ERIC Number: ED230702
Record Type: RIE
Publication Date: 1983-Jun-2
Reference Count: 0
The Reagan Administration's EEO Policy.
Reynolds, William Bradford
The Reagan administration is committed to the principle of equal employment opportunity (EEO). No policy shift has occurred in the treatment of "class action" litigation, or in the "pattern or practice" suits in the Justice Department's Title VII enforcement activities. Significant money settlements have been obtained in "pattern and practice" cases on behalf of those victimized by discriminatory conduct. Statistical analyses continue to be used in determining liability, and from this it follows that the Reagan administration looks for discriminatory effects in the employment field no less than for discriminatory intent. The enforcement record over the past two-and-one-half years underscores the strength of the administration's commitment to equal employment opportunities. In every case the Justice Department insists that the prior discrimination be enjoined and that the employer engage in nondiscriminatory hiring and promotional practices in the future. Furthermore, employers who have discriminated in employment practices are required to make affirmative action recruitment efforts. Under this approach, no resort to hiring quotas or numerical goals exists, since preferential treatment due to race or sex cuts against the grain of equal opportunity. (YLB)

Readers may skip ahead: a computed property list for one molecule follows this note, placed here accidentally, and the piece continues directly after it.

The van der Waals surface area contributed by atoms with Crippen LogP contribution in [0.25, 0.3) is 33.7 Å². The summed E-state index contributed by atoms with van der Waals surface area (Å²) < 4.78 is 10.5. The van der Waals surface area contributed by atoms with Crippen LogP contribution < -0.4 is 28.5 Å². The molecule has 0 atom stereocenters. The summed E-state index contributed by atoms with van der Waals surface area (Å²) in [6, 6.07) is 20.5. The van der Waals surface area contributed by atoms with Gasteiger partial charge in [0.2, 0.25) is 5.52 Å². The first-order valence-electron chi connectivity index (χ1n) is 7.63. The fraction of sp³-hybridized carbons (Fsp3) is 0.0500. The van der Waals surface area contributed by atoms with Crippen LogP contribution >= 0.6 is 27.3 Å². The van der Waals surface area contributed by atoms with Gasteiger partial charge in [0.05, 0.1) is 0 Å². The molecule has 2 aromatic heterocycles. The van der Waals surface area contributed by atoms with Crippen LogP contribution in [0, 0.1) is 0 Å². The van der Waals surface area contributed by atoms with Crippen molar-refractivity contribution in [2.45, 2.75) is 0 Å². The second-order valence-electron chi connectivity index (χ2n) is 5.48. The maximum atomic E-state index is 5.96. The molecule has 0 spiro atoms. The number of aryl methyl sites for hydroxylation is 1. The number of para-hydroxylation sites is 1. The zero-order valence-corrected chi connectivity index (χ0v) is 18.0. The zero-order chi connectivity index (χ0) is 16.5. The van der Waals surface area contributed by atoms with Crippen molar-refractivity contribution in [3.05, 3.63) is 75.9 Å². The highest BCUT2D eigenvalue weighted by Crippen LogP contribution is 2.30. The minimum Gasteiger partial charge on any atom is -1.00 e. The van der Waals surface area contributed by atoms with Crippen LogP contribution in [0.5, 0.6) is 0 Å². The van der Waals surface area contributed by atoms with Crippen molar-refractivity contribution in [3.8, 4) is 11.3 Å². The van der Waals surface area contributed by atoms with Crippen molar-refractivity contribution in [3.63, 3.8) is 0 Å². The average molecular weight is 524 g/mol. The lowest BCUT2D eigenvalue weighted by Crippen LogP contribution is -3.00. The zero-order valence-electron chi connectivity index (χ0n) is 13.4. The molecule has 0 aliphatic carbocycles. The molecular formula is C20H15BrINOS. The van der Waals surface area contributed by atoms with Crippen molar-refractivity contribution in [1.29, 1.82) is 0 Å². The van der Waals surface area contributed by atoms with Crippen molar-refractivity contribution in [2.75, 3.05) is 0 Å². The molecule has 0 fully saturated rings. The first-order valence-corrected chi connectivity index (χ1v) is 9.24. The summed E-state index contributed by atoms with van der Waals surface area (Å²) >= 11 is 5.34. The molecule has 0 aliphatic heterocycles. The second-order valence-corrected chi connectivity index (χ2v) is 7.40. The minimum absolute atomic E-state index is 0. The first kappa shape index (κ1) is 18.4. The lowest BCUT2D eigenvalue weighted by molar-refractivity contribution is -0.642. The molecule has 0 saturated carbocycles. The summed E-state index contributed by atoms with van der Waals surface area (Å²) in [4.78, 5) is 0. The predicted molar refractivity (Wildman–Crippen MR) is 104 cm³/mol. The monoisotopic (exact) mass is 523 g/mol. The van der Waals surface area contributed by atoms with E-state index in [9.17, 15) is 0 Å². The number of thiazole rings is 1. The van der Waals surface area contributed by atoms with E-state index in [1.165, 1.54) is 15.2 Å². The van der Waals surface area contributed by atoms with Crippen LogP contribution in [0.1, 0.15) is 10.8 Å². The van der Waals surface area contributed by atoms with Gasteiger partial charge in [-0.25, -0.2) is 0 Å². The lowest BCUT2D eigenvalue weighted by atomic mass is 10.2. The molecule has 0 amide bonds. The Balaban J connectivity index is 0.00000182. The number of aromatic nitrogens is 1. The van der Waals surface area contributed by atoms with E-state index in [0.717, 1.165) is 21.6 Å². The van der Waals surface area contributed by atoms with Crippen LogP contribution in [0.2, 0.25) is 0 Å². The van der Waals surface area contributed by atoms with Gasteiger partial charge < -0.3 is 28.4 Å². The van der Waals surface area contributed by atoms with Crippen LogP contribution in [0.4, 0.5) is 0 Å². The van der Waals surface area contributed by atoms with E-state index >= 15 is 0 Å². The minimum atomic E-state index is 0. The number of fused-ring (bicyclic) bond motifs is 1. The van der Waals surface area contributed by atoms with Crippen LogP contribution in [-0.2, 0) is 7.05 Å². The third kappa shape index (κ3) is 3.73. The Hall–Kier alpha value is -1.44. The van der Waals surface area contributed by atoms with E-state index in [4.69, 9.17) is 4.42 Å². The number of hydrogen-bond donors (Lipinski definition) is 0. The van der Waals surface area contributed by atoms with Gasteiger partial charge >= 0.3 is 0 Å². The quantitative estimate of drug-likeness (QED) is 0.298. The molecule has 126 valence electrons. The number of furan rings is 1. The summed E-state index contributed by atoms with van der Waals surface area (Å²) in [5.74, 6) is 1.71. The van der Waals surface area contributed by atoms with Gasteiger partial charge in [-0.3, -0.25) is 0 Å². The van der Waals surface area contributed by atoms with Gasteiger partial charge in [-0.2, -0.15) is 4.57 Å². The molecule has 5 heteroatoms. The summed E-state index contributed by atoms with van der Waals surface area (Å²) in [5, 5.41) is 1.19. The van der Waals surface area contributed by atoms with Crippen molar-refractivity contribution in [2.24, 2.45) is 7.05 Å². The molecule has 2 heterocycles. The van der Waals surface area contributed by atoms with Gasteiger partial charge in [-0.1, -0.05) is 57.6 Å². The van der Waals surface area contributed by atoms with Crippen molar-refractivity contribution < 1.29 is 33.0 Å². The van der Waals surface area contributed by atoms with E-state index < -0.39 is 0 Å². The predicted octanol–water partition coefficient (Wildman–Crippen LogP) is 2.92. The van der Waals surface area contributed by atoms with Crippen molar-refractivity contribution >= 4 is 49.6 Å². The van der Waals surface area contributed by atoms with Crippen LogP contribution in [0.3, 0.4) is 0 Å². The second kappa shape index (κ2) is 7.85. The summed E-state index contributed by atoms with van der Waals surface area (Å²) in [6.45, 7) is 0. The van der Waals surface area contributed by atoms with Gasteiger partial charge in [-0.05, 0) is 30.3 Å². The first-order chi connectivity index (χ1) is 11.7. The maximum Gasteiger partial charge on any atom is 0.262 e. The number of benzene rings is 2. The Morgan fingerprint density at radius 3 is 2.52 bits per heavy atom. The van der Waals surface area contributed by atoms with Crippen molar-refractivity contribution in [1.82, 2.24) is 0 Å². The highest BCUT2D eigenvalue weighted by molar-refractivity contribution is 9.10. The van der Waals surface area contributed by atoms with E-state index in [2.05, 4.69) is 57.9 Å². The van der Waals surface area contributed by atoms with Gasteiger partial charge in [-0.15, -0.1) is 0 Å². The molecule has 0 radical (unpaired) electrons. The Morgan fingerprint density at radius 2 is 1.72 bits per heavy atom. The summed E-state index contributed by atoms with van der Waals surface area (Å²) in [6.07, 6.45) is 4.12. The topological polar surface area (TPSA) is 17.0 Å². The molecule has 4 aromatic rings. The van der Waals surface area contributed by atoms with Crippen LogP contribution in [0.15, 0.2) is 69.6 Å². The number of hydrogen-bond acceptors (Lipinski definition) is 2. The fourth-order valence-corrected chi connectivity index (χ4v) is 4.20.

Descriptors: Administrative Policy, Affirmative Action, Civil Rights Legislation, Compliance (Legal), Court Litigation, Employment Practices, Equal Opportunities (Jobs), Federal Courts, Federal Government, Federal Legislation, Females, Law Enforcement, Minority Groups, Policy, Racial Discrimination, Reverse Discrimination, Sex Discrimination, Sex Fairness
Publication Type: Reports - Descriptive; Speeches/Meeting Papers
Education Level: N/A
Authoring Institution: Department of Justice, Washington, DC.
Identifiers: Civil Rights Act 1964 Title VII; Reagan Administration
Note: Presented at a meeting of the Bureau of National Affairs (Washington, DC, June 2, 1983).